• REACH (Registration, Evaluation, Authorization, and Restriction of Chemicals) Reporting (EU).

    • RoHS (Restriction of Hazardous Substances) (EU): Focuses on environmental compliance and ethical sourcing across the globe.

    • Proposed Conflict Minerals Framework (EU).

    • European Chemical Agency (ECHA) (EU): Europe’s equivalent to the SEC.

  • Due Diligence Guidance for Responsible Mineral Supply Chains (China)

As you can see, we have provided an abbreviated list of changes in recent years. There are many long-standing regulations related to hiring, firing, people management, and general facility controls that are over and above those listed above. Managing the sea of regulations requires a managed process and local help to ensure total compliance.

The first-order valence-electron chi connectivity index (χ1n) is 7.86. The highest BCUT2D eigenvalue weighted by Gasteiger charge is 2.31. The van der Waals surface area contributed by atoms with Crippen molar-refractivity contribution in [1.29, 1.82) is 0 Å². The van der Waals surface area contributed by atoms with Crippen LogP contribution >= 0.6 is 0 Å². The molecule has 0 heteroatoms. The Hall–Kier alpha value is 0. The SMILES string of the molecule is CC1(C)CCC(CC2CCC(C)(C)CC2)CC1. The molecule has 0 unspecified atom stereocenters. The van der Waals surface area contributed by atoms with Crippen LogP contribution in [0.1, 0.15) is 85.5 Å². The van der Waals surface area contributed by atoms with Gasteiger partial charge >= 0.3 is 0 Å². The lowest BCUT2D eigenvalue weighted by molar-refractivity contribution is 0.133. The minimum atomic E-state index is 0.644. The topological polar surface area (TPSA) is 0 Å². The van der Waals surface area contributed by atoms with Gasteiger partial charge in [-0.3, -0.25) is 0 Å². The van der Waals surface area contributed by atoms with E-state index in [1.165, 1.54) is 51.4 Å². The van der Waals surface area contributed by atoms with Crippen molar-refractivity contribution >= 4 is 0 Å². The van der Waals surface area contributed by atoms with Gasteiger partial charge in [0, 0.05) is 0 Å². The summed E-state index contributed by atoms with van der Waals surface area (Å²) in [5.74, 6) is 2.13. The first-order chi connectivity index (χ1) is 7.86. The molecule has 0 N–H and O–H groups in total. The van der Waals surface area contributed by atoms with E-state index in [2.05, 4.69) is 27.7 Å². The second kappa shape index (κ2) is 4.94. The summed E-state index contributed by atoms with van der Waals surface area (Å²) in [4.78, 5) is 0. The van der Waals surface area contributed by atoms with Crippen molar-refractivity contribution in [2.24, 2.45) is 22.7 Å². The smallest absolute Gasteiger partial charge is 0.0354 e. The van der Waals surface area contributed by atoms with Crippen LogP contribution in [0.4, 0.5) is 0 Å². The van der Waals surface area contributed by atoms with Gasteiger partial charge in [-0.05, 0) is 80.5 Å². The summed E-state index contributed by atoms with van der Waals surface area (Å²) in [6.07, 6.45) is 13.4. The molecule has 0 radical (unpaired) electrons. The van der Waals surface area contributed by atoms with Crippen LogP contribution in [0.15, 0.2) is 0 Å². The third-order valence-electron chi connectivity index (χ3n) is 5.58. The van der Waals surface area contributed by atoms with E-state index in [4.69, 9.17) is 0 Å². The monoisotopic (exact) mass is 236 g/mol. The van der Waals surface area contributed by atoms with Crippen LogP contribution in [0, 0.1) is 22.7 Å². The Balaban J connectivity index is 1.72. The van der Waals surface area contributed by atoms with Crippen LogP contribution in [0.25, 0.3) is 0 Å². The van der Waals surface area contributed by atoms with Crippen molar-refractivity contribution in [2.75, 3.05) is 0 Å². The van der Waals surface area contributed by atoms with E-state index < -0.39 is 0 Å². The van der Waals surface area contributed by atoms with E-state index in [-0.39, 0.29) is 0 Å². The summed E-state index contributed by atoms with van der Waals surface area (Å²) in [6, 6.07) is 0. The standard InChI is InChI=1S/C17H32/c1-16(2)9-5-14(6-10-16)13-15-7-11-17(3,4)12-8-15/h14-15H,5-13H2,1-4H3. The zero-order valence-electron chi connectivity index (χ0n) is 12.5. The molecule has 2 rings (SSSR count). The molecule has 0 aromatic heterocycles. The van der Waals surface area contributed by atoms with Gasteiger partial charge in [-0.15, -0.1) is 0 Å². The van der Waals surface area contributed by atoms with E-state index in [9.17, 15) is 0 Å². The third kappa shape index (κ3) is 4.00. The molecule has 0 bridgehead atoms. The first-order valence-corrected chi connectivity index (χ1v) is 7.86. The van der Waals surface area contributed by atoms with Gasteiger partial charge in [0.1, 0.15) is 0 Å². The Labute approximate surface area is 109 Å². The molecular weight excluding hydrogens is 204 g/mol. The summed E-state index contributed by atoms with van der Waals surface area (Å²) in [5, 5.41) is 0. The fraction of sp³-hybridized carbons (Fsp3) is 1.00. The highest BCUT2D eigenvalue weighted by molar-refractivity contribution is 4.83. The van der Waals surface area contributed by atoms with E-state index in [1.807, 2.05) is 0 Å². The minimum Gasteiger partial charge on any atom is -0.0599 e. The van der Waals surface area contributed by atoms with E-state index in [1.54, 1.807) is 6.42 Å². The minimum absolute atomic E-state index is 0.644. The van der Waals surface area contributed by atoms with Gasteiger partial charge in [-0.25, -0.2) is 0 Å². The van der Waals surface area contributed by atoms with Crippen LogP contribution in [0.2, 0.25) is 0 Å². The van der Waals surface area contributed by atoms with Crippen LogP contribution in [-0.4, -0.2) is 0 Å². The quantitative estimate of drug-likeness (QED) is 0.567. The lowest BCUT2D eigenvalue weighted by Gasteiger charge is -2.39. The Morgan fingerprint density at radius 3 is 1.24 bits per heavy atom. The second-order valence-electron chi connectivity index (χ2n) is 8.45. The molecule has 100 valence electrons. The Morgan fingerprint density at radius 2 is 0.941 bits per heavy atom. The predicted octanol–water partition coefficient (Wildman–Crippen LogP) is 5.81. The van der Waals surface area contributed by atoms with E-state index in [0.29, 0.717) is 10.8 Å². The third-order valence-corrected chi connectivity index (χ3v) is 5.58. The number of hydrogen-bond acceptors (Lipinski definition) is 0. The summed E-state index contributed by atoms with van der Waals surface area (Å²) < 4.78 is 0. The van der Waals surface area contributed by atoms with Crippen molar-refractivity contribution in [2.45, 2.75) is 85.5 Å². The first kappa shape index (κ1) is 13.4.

3.4 Customer Interaction

As we move across the periodic table, we have transitioned from “behind the scene” activities to the strategic and customer facing activities. This stack deals with the activities where we interface with the customer. We “learn” what the customer truly wants and needs rather than what we think they need.

These activities are focused on traditional brick and mortar activities to maximize selling opportunities. One could argue that eCommerce could be in this stack, but we have put it in the complexity stack because it is more of a supply chain (behind the scenes) solution than a customer facing activity. The initiatives included ensure the selling environment is optimized.

Floor Set/Fixture Planning